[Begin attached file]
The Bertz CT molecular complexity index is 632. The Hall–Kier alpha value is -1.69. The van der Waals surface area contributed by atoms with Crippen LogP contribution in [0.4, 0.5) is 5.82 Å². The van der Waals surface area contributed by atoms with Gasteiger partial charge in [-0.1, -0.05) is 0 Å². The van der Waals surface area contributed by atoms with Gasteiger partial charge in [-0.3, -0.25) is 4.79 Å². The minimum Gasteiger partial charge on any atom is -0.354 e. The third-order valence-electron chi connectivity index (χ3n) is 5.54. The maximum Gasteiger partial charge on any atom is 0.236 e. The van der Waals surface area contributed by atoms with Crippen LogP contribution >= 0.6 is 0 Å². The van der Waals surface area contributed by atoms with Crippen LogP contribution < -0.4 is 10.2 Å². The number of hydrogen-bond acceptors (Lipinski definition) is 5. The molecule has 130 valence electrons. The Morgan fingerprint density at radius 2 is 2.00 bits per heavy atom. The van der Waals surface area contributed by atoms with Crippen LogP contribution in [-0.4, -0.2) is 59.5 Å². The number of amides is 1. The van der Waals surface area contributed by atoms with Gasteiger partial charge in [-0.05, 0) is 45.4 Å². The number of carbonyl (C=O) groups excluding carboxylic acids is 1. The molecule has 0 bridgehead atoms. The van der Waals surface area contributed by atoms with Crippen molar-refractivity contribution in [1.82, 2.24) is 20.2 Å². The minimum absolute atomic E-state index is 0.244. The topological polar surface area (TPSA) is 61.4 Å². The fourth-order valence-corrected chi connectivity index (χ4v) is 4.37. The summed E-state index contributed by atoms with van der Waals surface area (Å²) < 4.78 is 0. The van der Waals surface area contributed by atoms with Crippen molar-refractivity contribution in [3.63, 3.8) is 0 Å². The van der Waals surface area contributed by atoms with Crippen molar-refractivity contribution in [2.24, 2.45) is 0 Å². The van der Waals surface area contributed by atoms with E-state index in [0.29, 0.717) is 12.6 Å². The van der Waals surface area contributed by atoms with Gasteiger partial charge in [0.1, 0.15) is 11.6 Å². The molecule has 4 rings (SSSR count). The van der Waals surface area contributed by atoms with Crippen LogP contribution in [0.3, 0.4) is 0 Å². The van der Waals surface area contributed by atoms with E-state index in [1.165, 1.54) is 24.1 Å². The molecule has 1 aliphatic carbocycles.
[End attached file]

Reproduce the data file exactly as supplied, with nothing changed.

The Bertz CT molecular complexity index is 632. The Hall–Kier alpha value is -1.69. The van der Waals surface area contributed by atoms with Crippen LogP contribution in [0.4, 0.5) is 5.82 Å². The van der Waals surface area contributed by atoms with Gasteiger partial charge in [-0.1, -0.05) is 0 Å². The van der Waals surface area contributed by atoms with Gasteiger partial charge in [-0.3, -0.25) is 4.79 Å². The minimum Gasteiger partial charge on any atom is -0.354 e. The third-order valence-electron chi connectivity index (χ3n) is 5.54. The maximum Gasteiger partial charge on any atom is 0.236 e. The van der Waals surface area contributed by atoms with Crippen LogP contribution >= 0.6 is 0 Å². The van der Waals surface area contributed by atoms with Crippen LogP contribution < -0.4 is 10.2 Å². The number of hydrogen-bond acceptors (Lipinski definition) is 5. The molecule has 130 valence electrons. The Morgan fingerprint density at radius 2 is 2.00 bits per heavy atom. The van der Waals surface area contributed by atoms with Crippen LogP contribution in [-0.4, -0.2) is 59.5 Å². The number of amides is 1. The van der Waals surface area contributed by atoms with Gasteiger partial charge in [-0.05, 0) is 45.4 Å². The number of carbonyl (C=O) groups excluding carboxylic acids is 1. The molecule has 0 bridgehead atoms. The van der Waals surface area contributed by atoms with Crippen molar-refractivity contribution in [1.82, 2.24) is 20.2 Å². The minimum absolute atomic E-state index is 0.244. The topological polar surface area (TPSA) is 61.4 Å². The fourth-order valence-corrected chi connectivity index (χ4v) is 4.37. The summed E-state index contributed by atoms with van der Waals surface area (Å²) < 4.78 is 0. The van der Waals surface area contributed by atoms with Crippen molar-refractivity contribution in [3.63, 3.8) is 0 Å². The van der Waals surface area contributed by atoms with Crippen molar-refractivity contribution in [2.24, 2.45) is 0 Å². The van der Waals surface area contributed by atoms with E-state index in [0.29, 0.717) is 12.6 Å². The van der Waals surface area contributed by atoms with Gasteiger partial charge in [0.1, 0.15) is 11.6 Å². The molecule has 4 rings (SSSR count). The van der Waals surface area contributed by atoms with Crippen LogP contribution in [0.3, 0.4) is 0 Å². The van der Waals surface area contributed by atoms with E-state index in [1.165, 1.54) is 24.1 Å². The molecule has 1 aliphatic carbocycles.